In the United States, the first ten amendments to its constitution are known as the Bill of Rights. They were a compromise to get the constitution ratified back in the late 18th century, assuring skeptical states the federal government would be kept in check on critical issues. The First Amendment begins “Congress shall make no law ….” No law. Not one. Not three because three is a small number. Not a few because, gosh, things are bad. No. Law. Essentially five basic freedoms flow from it: religion, speech, press, assembly, petition. Speech was considered so central to the US founding it was among the first freedoms congress (lawmakers) were prevented from abridging. No. Law.
The Second Amendment is particular to the US in that it has been interpreted to mean a citizen has the right to own firearms, something most governments are loath to admit. More mainstream groups over the years have attempted to champion gun sports and hunting as viable reasons to have such access, but let us no longer mince words: the Second Amendment exists to enable citizens to shoot corrupt government officials. Governments might have overwhelming armaments and technology, but resistance to tyranny has been won with far less. Gun control simply means persons in government costumes with guns will stop others from possessing certain firearms, and, if successful in this case, even so much as reading about them.
On August 1st of this year, Mr. Wilson again published firearm files on the Defense Distributed website. He was able to do that because after agonizing legal arguments and court battles, the federal government knew they would ultimately lose on the merits. So they did the next best thing, considering. They struck a deal with Mr. Wilson. He would be able to host those files. Almost immediately, states’ Attorneys General filed injunctions, once again, to have the files removed. Mr. Wilson complied, even after having a formal agreement in place. It appears each state, or most of the 50, will come after Mr. Wilson one at a time, attempting to ruin him financially. They want Cody Wilson to give up and go away.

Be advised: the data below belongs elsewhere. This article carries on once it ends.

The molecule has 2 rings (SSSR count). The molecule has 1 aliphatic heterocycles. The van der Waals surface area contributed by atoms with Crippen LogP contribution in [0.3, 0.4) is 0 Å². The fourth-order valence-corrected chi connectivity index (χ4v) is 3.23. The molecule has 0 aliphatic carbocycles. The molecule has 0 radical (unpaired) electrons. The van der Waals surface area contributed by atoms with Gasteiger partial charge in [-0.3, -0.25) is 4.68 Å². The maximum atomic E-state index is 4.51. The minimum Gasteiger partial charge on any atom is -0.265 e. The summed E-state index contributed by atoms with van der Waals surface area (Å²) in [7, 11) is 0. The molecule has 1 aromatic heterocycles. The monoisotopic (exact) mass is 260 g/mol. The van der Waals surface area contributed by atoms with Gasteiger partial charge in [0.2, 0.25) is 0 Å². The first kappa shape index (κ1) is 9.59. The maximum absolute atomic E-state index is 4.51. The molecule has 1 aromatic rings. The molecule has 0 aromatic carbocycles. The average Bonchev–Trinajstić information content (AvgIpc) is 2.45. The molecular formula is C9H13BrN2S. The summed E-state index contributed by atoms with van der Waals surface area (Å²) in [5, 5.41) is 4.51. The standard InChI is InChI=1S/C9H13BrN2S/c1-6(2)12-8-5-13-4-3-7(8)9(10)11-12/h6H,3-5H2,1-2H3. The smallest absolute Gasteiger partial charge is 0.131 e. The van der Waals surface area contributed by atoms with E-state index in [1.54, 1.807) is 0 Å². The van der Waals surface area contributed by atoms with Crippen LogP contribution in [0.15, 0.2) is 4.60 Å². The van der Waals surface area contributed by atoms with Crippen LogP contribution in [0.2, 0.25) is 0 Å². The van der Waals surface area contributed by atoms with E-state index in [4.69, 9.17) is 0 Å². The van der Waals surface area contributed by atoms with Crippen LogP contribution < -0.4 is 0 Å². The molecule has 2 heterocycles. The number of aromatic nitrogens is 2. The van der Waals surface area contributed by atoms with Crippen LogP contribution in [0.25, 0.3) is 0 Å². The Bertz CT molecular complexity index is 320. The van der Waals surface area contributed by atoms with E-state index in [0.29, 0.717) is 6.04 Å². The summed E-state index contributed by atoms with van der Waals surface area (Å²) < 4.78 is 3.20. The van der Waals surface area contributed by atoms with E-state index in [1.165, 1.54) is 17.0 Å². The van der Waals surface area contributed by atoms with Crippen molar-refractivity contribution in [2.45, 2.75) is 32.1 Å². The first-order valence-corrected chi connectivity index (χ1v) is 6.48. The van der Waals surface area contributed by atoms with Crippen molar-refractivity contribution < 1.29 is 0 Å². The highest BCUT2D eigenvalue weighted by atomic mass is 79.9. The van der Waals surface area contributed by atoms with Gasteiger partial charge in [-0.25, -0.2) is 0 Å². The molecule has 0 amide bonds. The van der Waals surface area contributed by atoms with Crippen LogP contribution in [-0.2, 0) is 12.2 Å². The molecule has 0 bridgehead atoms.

There will be many attempts to manipulate this issue, many ways to frame it for the broader public and opportunistic politicians. It is beyond understandable to be wary of guns, to associate them with vicious forms of violence. A lot of Bitcoiners are enthusiasts because crypto is such a peaceful pursuit. To read decentralized money is on par with decentralized firearm access could be unsettling at first. And readers might need time to chew on the idea before coming fully onboard. Perhaps as readers are reminded by the hectoring of friends, family, government officials, “Why do you need cryptocurrency? We already have digital money backed by the country! Why do you get to be your own bank? Shouldn’t banks have the right to know what you’re doing with that money? Everyone should pay their fair share in taxes, including cryptocurrency users!” they’ll begin to see how ominously close digital assets are to digital firearm files.
No need to become a raging gun nut. No need to even own a gun. The key principle is no person should have the power to take that choice away from someone else. And, yes, Bitcoin.com is a business, and we’re working night and day to bring about more economic freedom to the world through bitcoin cash. Our corporate mission is to also work toward a less coercive, more voluntaryist community.
Censorship is particularly odious because it robs people of thought, new ideas, inquiry, the science of innovation. We believe you’re smart enough, good enough to handle reading a firearm blueprint should you be so inclined. So should everyone else. We believe you’re smart enough, good enough to handle being your own bank, deciding with whom you wish to trade. So should everyone else.
OP-ed disclaimer: This is an Op-ed article. The opinions expressed in this article are the author’s own. Bitcoin.com does not endorse nor support views, opinions or conclusions drawn in this post. Bitcoin.com is not responsible for or liable for any content, accuracy or quality within the Op-ed article. Readers should do their own due diligence before taking any actions related to the content. Bitcoin.com is not responsible, directly or indirectly, for any damage or loss caused or alleged to be caused by or in connection with the use of or reliance on any information in this Op-ed article.